Amateur radio operators on Oahu that participate with emergency communications are registered with Department of Emergency Management (DEM) on Oahu as RACES (Radio Amateur Civil Emergency Service) radio volunteers. Click on this link for more information on C&C DEM OCD RACES.
Similarly, amateur radio operators working with Hawaii SCD (State Civil Defense) are registered under SCD's RACES program and other amateurs are registered with their respective agencies. Many are registered with ARES (Amateur Radio Emergency Service), the emergency communications portion of the ARRL (American Radio Relay League), the national organization of amateur radio operators in the United States.
As one of the original contributors to ARRL's Amateur Radio Emergency Communications Course (ARECC) in 2000, I highly recommend becoming proficient in passing messages, with special emphasis on timeliness and ACCURACY, and having your radio station ready to operate at all times. I also recommend the use of the ANDERSON Powerpole connector for your 12 volt DC power needs. You just never know when you'll need to communicate as a result of an unexpected emergency.
Enjoy, and feel free to drop me an e-mail if you have any questions.
If you're reading this page just before an emergency strikes and have not yet made preparations, it's probably too late. Accomplish what you can in the remaining moments. If you haven't yet stocked up before the emergency, get started by referring to this bookmark.
If you're reading this and it's not yet an emergency, NOW (and not later) is a great time to get going on your preparations. Remember the saying: "Snooze, you lose." The Prepper's Pocket Guide: 101 Easy Things You Can Do to Ready Your Home for a Disaster is a good guide to use as a starting point.
Review your action plan with your family.
If you're reading this page just before an emergency strikes, have made your personal preparations and are getting your radios ready, refer to this bookmark to get started.
If you're reading this page just before an emergency strikes, have made your personal and radio preparations and need the frequencies, refer to this bookmark to get started.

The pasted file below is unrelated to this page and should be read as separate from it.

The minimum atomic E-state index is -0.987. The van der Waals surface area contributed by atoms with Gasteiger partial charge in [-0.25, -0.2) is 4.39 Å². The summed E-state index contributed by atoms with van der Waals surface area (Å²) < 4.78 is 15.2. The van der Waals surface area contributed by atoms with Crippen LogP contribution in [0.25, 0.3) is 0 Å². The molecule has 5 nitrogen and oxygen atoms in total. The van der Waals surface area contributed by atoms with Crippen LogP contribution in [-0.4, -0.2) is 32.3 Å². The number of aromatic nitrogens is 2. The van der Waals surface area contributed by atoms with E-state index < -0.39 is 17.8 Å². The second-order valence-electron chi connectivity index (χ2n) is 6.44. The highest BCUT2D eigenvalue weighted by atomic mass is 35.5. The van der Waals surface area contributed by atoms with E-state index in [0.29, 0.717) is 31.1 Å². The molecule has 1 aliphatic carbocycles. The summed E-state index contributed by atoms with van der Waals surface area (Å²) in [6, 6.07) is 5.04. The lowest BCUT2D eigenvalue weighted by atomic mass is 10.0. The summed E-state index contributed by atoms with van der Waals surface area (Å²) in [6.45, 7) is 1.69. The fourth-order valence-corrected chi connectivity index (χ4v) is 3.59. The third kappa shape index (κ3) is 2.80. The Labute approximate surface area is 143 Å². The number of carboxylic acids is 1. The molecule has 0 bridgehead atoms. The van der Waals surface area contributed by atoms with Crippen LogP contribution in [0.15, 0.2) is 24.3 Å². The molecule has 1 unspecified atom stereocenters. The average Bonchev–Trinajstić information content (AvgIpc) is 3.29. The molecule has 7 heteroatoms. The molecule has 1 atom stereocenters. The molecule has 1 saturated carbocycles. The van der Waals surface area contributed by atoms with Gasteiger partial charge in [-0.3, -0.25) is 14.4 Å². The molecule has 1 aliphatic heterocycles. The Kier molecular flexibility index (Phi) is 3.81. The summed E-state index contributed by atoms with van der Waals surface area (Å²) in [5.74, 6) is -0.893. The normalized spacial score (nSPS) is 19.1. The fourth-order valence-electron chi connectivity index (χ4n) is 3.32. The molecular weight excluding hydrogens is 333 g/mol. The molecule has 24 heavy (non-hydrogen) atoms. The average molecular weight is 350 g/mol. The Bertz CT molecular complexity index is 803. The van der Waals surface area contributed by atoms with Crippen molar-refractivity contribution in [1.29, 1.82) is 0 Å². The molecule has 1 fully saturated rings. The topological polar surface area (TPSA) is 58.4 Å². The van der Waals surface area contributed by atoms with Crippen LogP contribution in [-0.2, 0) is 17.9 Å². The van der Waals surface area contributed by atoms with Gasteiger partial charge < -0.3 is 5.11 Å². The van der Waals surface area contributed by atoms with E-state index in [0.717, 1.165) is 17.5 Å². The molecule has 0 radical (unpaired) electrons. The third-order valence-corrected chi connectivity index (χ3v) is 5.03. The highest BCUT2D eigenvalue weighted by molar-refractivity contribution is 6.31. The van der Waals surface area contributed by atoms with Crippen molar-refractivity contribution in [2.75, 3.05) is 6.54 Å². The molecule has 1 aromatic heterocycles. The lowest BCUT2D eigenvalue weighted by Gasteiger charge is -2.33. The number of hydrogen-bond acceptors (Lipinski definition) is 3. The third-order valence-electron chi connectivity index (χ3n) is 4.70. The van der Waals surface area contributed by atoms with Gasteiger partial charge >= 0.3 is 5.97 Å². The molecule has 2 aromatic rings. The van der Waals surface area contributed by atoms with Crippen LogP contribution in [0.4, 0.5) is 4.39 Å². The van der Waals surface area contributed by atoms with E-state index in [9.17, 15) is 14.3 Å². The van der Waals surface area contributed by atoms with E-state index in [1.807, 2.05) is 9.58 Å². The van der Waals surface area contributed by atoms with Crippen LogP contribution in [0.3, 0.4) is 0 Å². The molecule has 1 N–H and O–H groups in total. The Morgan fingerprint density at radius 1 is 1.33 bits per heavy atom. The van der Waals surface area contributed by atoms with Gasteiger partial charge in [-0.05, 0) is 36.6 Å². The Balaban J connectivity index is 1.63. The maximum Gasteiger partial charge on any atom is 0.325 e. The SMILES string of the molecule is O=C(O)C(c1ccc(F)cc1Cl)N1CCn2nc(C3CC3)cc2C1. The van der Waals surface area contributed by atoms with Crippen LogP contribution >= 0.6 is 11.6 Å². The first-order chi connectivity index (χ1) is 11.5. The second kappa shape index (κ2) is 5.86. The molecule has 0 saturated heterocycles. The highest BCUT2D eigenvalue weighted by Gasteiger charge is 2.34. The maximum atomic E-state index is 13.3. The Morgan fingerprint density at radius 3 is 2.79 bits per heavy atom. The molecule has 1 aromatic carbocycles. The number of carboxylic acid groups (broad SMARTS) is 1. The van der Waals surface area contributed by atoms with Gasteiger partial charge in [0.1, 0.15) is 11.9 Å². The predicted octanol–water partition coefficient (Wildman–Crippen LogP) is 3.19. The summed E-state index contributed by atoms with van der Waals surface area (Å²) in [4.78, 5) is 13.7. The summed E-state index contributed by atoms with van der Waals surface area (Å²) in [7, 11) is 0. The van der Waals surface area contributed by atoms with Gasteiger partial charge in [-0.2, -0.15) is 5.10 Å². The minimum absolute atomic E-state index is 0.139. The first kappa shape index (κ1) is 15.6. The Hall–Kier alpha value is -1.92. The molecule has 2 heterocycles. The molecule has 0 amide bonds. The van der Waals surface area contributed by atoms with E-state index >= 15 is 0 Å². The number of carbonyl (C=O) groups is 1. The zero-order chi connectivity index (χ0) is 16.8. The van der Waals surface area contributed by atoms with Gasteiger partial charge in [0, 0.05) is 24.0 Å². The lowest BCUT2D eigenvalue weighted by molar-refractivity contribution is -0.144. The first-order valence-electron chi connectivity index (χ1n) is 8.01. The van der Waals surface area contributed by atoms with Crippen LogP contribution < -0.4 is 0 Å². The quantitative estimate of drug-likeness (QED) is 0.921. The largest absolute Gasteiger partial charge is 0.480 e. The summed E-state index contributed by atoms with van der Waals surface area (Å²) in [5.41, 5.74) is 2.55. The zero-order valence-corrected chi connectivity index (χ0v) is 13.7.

If you're reading this page just before an emergency strikes, have made your personal and radio preparations, have the frequencies and want to avoid the most common pitfalls in emergency communications operations refer to this bookmark to get started.
Emergency communications is used when normal means of communications are overwhelmed or unavailable. Community-based emergency communications is based on where you live and work. It is also based on where you may have to evacuate during a disaster. If you're interested in participating in emergency communications, feel free look through these pages and contact these people.
- What is emergency communications and why do we need it?
- Frequently Asked Questions (FAQ)
- FCC's Public Safety and Homeland Security Bureau Emergency Planning Guidelines for First Responders
- How Amateurs Accomplish the Impossible During Disasters
- Emergency Communications in Hawaii Using Amateur Radio
- Primer on ARRL's ARES organization and FCC's RACES radio service
- FAQ on ARES operations and RACES radio service operations
- How Hawaii amateurs responded to Hurricane Iniki, Sept 11+, 1992
- Year 2000 Emergency Communications in Honolulu: Dec 31, 1999-Jan 1, 2000
- KGMB9 Video of Communications during emergencies c/o KARC
- How Hawaii amateurs responded to the Kiholo (Kona) Earthquake, Oct 15, 2006
- How Hawaii amateurs responded to the tsunami from the Chilean Earthquake, Feb 27, 2010
- Amateur radio response and media coverage of the Chilean Tsunami, Feb 27, 2010
- Amateur radio response and media coverage of the Honshu, Japan Tsunami, Mar 11, 2011
- Queen Charlotte Island Tsunami, Canada, Oct 27, 2012
- Tropical Storm Flossie, July 29, 2013
- Chilean Tsunami, April 2, 2014
- Tropical Storm Iselle, August 12, 2014+
- Hurricane Ana, Oct 14, 2014+H
Emergency Incidences on Oahu
There are quite a number of incidents on Oahu each year that could potentially lead to situations requiring emergency communications.